“Thing were bad then, and they’re worse now,” she tells Yahoo News Canada.  


Patients waiting 12 hours at some Ontario ERs

Across the province, health care workers are facing continued obstacles that vary from impatient and sometimes violent patients, to unmanageable workloads to literally crumbling workplaces.  

“At one hospital, (nurses were told) to bring boots and a flashlight because of a pipe leaking in their ward” Ariss says. “Yet they reported to work anyway.”

Nurses are also expected to increase their workload. In the ICU, the normal nurse to patient ratio is 1:1, though Ariss says it’s now increased to 2:1 or even 3:1.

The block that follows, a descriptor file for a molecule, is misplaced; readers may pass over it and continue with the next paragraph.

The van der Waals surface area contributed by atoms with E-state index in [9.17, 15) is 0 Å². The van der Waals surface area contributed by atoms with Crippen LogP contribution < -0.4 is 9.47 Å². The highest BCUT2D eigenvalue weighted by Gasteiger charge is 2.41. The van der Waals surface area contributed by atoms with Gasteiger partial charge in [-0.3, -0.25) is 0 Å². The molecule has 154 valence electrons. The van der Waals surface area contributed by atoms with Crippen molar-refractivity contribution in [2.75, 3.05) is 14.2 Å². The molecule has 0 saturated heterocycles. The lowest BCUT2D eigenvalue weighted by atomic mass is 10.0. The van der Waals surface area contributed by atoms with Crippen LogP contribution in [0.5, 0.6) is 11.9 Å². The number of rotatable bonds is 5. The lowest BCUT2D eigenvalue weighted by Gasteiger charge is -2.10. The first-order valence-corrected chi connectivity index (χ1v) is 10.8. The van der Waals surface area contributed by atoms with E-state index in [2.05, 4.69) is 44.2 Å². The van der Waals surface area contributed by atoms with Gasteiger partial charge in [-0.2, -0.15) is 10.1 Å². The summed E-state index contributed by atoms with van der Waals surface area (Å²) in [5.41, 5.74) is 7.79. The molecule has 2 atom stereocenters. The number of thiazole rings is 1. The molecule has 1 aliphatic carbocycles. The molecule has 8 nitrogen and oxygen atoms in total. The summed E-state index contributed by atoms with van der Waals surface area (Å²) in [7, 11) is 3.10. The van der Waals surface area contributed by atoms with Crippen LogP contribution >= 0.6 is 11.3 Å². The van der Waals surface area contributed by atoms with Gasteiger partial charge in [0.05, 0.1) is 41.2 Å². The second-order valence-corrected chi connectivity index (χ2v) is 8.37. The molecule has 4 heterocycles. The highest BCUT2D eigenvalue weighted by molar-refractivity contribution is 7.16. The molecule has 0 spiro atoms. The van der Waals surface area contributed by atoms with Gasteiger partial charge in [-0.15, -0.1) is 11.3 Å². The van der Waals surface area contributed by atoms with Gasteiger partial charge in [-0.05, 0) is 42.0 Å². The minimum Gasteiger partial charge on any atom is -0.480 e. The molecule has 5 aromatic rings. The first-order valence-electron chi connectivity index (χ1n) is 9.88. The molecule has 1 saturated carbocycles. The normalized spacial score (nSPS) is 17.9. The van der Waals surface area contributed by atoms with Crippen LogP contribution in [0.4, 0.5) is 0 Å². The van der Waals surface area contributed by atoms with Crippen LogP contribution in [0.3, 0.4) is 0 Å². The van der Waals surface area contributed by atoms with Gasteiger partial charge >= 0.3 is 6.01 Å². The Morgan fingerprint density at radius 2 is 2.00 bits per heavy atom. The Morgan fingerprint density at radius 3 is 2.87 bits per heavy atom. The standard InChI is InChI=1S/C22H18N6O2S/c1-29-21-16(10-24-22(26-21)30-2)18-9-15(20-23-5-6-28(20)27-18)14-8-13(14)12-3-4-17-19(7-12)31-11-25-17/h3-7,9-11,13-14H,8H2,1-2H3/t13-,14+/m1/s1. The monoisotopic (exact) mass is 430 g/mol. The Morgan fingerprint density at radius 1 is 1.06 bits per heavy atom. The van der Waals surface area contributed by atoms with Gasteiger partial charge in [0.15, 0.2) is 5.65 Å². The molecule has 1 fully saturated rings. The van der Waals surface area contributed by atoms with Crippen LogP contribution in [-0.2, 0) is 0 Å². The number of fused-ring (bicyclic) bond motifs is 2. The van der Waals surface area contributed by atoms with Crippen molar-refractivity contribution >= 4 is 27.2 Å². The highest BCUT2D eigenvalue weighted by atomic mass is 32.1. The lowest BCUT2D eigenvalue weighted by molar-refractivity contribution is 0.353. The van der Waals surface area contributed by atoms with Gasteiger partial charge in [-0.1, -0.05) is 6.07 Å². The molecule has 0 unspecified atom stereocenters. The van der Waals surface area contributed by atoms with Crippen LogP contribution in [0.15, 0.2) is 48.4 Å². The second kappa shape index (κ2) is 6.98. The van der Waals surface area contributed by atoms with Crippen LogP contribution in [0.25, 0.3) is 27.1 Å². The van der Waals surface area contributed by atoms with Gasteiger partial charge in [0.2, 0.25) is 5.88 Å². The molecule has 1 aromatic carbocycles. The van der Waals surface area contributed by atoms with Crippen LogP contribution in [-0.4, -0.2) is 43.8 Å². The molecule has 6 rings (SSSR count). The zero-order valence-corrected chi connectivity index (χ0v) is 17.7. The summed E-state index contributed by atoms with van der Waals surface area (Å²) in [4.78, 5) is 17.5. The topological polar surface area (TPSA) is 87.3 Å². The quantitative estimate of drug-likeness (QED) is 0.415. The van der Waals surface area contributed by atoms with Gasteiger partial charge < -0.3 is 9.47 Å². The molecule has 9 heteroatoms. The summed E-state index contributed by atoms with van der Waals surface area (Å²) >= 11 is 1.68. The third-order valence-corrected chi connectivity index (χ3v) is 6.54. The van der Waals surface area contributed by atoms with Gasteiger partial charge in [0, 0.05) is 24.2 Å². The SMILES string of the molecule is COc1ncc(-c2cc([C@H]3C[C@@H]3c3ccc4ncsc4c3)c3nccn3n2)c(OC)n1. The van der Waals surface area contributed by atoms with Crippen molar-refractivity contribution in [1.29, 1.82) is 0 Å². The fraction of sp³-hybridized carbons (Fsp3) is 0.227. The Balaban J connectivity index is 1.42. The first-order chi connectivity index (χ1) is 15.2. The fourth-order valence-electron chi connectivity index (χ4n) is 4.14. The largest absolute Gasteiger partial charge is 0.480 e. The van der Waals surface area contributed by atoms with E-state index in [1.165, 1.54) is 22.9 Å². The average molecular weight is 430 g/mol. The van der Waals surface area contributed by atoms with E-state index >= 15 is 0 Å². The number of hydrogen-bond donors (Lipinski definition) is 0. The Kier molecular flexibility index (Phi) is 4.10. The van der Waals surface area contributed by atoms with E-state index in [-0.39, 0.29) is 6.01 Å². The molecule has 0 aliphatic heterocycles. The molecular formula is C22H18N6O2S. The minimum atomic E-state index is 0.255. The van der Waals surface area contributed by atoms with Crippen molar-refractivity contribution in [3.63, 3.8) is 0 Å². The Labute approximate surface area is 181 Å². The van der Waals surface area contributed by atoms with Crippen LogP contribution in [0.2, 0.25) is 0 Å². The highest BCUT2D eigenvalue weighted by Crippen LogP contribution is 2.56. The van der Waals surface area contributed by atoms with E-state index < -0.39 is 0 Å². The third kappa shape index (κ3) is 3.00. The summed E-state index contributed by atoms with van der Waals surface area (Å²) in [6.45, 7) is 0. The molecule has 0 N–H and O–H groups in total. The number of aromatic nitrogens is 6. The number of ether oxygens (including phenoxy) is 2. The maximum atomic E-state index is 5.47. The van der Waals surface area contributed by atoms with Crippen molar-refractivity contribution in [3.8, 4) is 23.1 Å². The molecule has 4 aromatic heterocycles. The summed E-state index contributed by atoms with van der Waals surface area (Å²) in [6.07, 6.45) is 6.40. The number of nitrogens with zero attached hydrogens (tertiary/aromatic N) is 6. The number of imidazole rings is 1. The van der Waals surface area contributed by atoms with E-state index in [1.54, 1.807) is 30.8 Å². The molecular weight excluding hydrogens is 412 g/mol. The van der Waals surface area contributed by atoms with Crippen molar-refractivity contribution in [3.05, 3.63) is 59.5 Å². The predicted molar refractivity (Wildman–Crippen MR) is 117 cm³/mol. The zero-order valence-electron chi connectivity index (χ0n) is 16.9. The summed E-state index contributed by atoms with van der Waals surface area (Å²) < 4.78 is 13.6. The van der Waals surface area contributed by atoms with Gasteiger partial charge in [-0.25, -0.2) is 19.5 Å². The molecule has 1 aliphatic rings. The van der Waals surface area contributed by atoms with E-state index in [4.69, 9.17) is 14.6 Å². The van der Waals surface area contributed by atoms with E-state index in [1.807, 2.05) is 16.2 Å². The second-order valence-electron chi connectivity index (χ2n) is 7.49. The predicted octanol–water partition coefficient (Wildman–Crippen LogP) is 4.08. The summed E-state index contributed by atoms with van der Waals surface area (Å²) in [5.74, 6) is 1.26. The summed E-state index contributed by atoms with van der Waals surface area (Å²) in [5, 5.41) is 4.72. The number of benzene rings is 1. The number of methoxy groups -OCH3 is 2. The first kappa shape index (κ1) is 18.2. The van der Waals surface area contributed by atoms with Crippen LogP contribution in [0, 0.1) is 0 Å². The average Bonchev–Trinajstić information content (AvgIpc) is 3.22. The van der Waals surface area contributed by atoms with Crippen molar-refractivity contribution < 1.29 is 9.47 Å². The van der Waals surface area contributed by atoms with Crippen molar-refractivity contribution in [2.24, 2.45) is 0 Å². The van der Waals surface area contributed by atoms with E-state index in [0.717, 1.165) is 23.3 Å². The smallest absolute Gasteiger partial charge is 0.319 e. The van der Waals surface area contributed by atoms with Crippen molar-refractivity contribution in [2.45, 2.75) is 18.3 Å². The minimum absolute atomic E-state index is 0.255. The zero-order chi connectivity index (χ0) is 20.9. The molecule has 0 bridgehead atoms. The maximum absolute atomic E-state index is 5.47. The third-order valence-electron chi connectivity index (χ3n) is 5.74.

“It’s not in the best interest of the nurse, and it certainly leads to burnout,” she says. “And it’s certainly not in the best interest of the patient.”

A 2022 report by Oracle Research on behalf of CUPE found that 63 per cent of Ontario hospital workers had experienced physical violence.

Increased wait times in the ER are also becoming more commonplace.

A check by Yahoo Canada on Jan. 8 of various ER wait time websites throughout the province showed a wide range of wait times — from 5 hours and 48 minutes for Toronto General Hospital, to 11 hours at London’s Victoria Hospital, to 12 hours and 45 minutes at Ottawa’s Montfort Hospital.

Ariss says that busy ERs are still impacting patient care.

“When ERs are full of admitted patients, these ER department patients remain in waiting rooms or chairs or hallways,” she says. “It’s gone through the roof."